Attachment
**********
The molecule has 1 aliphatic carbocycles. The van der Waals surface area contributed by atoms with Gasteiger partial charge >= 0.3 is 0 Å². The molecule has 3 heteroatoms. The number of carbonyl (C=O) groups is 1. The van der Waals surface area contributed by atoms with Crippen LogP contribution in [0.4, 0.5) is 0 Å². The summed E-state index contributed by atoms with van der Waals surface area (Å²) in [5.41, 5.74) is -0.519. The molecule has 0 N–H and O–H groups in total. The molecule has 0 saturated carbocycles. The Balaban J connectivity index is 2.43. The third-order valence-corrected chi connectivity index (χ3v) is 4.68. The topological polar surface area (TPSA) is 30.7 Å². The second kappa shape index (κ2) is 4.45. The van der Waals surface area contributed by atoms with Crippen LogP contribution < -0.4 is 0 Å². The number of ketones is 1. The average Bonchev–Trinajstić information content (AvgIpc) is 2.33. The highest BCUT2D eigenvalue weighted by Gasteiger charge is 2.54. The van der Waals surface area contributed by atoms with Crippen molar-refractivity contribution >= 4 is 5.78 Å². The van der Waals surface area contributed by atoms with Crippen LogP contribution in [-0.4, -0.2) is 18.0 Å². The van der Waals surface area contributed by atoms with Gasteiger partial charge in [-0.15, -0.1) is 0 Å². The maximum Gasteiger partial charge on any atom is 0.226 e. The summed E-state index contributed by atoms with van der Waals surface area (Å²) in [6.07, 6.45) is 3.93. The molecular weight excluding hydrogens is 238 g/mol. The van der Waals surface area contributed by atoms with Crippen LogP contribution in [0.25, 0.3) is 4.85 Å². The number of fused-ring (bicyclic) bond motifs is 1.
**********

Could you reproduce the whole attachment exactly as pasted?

The molecule has 1 aliphatic carbocycles. The van der Waals surface area contributed by atoms with Gasteiger partial charge >= 0.3 is 0 Å². The molecule has 3 heteroatoms. The number of carbonyl (C=O) groups is 1. The van der Waals surface area contributed by atoms with Crippen LogP contribution in [0.4, 0.5) is 0 Å². The summed E-state index contributed by atoms with van der Waals surface area (Å²) in [5.41, 5.74) is -0.519. The molecule has 0 N–H and O–H groups in total. The molecule has 0 saturated carbocycles. The Balaban J connectivity index is 2.43. The third-order valence-corrected chi connectivity index (χ3v) is 4.68. The topological polar surface area (TPSA) is 30.7 Å². The second kappa shape index (κ2) is 4.45. The van der Waals surface area contributed by atoms with Crippen LogP contribution < -0.4 is 0 Å². The number of ketones is 1. The average Bonchev–Trinajstić information content (AvgIpc) is 2.33. The highest BCUT2D eigenvalue weighted by Gasteiger charge is 2.54. The van der Waals surface area contributed by atoms with Crippen molar-refractivity contribution >= 4 is 5.78 Å². The van der Waals surface area contributed by atoms with Crippen LogP contribution in [-0.4, -0.2) is 18.0 Å². The van der Waals surface area contributed by atoms with Gasteiger partial charge in [-0.15, -0.1) is 0 Å². The maximum Gasteiger partial charge on any atom is 0.226 e. The summed E-state index contributed by atoms with van der Waals surface area (Å²) in [6.07, 6.45) is 3.93. The molecular weight excluding hydrogens is 238 g/mol. The van der Waals surface area contributed by atoms with Crippen LogP contribution in [0.25, 0.3) is 4.85 Å². The number of fused-ring (bicyclic) bond motifs is 1.